A Fabulous Evolutionary Defense of Dualism

A Fabulous Evolutionary Defense of Dualism

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Ah, dualism. It sounds so remote and academic. The kind of thing gowned philosophers might debate while strolling the quad. Sure, dualism is a deal more rarified than “bracketology”—the study, according to ESPN, of who is going to win the NCAA basketball tournament.

Bracketology is huge to people who bet on March madness. The FBI claims that more than $2 billion changes hands during the course of the tournament. That’s a ton of money, but believe me a lot more rides on the outcome of the dualism debate.

Broadly speaking, dualism is the proposition that the universe is composed of both material and immaterial stuff. Traditionally, the immaterial stuff makes up the mind or soul—in contrast to the material brain or body. We all (so far as I know) possess an unshakable feeling of having a mind, and many of us sense a soul within the skin. On the material side, however, I don’t know about you, but I’m generally unaware of having anything inside my head—except perhaps on a morning after I’ve drunk too much. That’s when I know I have a brain, and it’s the size of a walnut.

Nevertheless, outside theological circles dualism is far from fashionable. From physics to neurology, science has gnawed away its foundations. This might seem like an arcane quibble, but it should be of grave concern to anyone hoping to see science and religion reconciled.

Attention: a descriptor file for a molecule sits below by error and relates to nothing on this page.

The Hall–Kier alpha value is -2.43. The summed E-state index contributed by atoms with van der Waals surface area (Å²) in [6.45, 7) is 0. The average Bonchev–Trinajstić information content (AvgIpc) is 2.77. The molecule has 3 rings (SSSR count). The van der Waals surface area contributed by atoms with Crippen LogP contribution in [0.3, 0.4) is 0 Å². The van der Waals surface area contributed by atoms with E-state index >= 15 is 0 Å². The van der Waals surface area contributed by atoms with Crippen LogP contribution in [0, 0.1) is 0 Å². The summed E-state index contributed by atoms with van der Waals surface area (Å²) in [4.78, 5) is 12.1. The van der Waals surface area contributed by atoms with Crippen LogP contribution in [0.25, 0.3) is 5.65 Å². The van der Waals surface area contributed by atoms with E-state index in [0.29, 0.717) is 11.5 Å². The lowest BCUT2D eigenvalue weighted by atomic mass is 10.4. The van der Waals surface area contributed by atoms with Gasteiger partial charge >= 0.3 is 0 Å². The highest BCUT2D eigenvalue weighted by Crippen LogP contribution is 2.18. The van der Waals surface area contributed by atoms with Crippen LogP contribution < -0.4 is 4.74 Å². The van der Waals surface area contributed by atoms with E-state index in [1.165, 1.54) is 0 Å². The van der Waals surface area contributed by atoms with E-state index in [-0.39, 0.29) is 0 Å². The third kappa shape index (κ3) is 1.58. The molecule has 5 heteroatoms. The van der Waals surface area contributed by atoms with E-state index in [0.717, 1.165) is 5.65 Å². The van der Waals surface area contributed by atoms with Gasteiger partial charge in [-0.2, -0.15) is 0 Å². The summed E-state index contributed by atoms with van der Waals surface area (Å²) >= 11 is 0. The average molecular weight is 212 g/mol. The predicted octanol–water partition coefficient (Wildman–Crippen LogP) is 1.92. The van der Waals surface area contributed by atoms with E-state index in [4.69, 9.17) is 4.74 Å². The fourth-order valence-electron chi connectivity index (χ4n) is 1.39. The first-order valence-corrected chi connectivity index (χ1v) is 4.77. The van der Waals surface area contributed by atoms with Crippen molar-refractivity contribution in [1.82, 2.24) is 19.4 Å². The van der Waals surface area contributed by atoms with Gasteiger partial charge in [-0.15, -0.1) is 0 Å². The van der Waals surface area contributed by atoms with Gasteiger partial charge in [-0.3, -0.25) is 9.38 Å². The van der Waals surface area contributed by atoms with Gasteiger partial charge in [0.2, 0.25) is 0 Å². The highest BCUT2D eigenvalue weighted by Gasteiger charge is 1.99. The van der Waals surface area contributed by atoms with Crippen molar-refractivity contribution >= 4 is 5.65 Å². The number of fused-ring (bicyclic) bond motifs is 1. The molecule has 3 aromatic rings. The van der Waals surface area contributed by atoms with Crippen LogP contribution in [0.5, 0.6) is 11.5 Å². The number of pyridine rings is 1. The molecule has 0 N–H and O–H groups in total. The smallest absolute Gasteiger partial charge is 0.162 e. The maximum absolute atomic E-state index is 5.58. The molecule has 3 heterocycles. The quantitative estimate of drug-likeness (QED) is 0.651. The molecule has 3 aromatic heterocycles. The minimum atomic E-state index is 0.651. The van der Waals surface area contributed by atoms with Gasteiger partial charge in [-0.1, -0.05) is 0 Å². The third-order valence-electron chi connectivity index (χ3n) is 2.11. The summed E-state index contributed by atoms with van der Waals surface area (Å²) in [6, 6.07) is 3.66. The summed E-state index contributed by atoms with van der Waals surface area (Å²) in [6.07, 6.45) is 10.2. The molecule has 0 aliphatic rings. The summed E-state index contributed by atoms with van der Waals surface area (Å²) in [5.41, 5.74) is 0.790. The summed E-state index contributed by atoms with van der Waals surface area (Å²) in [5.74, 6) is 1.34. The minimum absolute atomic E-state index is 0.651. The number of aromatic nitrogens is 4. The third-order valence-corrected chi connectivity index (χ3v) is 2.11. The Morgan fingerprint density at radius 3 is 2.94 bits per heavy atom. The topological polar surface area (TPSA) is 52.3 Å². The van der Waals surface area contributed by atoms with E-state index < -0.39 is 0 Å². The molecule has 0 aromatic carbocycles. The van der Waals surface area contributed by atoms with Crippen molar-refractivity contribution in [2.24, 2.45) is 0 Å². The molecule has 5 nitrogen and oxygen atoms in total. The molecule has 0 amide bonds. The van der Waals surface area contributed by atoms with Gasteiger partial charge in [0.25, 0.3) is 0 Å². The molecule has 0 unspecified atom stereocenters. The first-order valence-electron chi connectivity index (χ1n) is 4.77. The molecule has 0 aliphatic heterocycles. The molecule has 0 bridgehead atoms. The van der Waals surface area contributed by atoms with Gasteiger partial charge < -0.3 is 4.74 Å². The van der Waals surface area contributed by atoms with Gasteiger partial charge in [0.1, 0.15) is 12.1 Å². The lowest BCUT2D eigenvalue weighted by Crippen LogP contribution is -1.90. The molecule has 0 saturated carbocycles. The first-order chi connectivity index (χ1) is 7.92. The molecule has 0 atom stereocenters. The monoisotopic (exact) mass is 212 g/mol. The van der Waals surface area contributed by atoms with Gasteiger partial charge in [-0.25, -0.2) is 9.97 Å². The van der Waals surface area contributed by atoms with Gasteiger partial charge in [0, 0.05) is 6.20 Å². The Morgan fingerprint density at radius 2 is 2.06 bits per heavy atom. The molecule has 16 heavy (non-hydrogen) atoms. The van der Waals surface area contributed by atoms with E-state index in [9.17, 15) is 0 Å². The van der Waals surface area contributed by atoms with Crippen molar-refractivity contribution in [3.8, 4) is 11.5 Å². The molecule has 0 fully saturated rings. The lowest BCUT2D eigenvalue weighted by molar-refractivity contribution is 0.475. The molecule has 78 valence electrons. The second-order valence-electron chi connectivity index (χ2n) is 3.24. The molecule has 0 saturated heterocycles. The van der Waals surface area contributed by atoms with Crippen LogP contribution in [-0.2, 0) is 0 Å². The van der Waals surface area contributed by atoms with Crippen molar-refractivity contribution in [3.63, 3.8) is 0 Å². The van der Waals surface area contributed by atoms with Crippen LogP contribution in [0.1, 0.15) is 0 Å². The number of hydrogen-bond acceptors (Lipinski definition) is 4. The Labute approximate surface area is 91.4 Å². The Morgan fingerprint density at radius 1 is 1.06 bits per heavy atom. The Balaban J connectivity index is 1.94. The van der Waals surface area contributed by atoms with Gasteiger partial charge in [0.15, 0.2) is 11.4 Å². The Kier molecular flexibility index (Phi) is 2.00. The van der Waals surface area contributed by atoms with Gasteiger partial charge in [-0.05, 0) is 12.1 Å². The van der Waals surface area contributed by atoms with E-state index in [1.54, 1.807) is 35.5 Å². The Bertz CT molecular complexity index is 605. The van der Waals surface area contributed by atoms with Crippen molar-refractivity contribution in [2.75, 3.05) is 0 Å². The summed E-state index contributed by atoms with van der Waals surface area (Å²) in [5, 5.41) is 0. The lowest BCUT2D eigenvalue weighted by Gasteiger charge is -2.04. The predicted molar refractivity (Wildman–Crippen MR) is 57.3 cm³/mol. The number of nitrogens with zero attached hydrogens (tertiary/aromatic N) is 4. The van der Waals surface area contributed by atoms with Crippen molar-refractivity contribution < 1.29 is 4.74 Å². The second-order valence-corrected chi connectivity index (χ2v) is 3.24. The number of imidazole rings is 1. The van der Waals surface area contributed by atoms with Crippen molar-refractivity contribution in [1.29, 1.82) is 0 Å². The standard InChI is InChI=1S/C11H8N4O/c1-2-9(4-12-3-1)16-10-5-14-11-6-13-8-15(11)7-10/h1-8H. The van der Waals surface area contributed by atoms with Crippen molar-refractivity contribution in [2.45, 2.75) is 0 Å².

Here’s why: If physical stuff is the only kind of stuff that’s real, what’s left for religion? Apart from a relatively few people who worship nature itself, no religion I am aware of could be content with this worldview. After all, nobody believes that God is made of molecules, right? That would make God subject to the laws of physics.

However, just to stipulate that God is transcendent doesn’t resolve matters. The very arguments against mind/brain dualism form potent objections to any claim that God acts in the world. Take the First Law of Thermodynamics, better known as conservation of energy. Monists (those who argue that physical stuff is the only stuff there is) point to this law to argue that if there were an nonphysical mind it would be unable to influence the brain without injecting some energy into the world. (Brains, being made of matter, can only react to energy.)

However, to add energy from the Great Beyond would violate the conservation law. We don’t have to be physicists to imagine how readily evident that would be. No matter how small, the extra energy streaming from mind to brain would pile up and eventually be measurable. No such excess of energy has ever been found.

To the contrary, a huge body of evidence demonstrates that the conservation law holds here, there, and everywhere. Therefore, crows the monist, to claim that there is a mind as pointless as insisting that there is an invisible dragon in Carl Sagan’s garage.

The idea of “an immaterial spirit that occupies individual brains,” says V. S. Ramachandran, director of the U.C.S.D. Center for Brain and Cognition, “is complete nonsense.”1

What goes for minds and souls goes for God, unless we want to fall back on magic. It’s not for me to tell God how to get things done, of course, but to go that route is to give up, perhaps prematurely, on a rational reconciliation of claims. Can it be true that the laws of physics hold, and that God acts in the world?

I think so. And I think evolutionary biology (with a dash of physics) can help us see how.

In fairness, though, I must confess up front that my version of dualism allows only a narrow channel of interaction. I am not about to argue for the reality of the Noachian flood or the Immaculate Conception. Miracles, if any there be, are by definition beyond rational explanation.

The Case Against Dualism